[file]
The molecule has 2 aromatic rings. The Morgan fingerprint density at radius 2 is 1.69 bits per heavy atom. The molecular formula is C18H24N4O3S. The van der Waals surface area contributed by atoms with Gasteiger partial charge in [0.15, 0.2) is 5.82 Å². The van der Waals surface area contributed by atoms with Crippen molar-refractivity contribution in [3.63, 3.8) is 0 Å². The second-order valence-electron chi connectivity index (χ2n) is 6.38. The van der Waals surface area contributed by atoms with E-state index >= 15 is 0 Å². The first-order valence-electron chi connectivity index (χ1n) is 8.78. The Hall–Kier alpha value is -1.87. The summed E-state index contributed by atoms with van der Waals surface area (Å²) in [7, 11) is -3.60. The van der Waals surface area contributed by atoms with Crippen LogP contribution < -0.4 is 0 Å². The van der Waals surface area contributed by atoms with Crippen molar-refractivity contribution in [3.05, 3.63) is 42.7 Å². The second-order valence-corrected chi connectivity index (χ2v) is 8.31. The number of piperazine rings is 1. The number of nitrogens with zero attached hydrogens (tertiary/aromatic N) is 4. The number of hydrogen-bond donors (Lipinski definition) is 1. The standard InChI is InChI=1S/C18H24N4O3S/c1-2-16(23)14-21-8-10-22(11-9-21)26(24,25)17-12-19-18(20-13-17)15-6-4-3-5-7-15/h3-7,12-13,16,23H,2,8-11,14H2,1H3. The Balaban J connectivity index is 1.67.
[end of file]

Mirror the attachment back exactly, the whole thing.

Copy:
The molecule has 2 aromatic rings. The Morgan fingerprint density at radius 2 is 1.69 bits per heavy atom. The molecular formula is C18H24N4O3S. The van der Waals surface area contributed by atoms with Gasteiger partial charge in [0.15, 0.2) is 5.82 Å². The van der Waals surface area contributed by atoms with Crippen molar-refractivity contribution in [3.63, 3.8) is 0 Å². The second-order valence-electron chi connectivity index (χ2n) is 6.38. The van der Waals surface area contributed by atoms with E-state index >= 15 is 0 Å². The first-order valence-electron chi connectivity index (χ1n) is 8.78. The Hall–Kier alpha value is -1.87. The summed E-state index contributed by atoms with van der Waals surface area (Å²) in [7, 11) is -3.60. The van der Waals surface area contributed by atoms with Crippen LogP contribution < -0.4 is 0 Å². The van der Waals surface area contributed by atoms with Crippen molar-refractivity contribution in [3.05, 3.63) is 42.7 Å². The second-order valence-corrected chi connectivity index (χ2v) is 8.31. The number of piperazine rings is 1. The number of nitrogens with zero attached hydrogens (tertiary/aromatic N) is 4. The number of hydrogen-bond donors (Lipinski definition) is 1. The standard InChI is InChI=1S/C18H24N4O3S/c1-2-16(23)14-21-8-10-22(11-9-21)26(24,25)17-12-19-18(20-13-17)15-6-4-3-5-7-15/h3-7,12-13,16,23H,2,8-11,14H2,1H3. The Balaban J connectivity index is 1.67.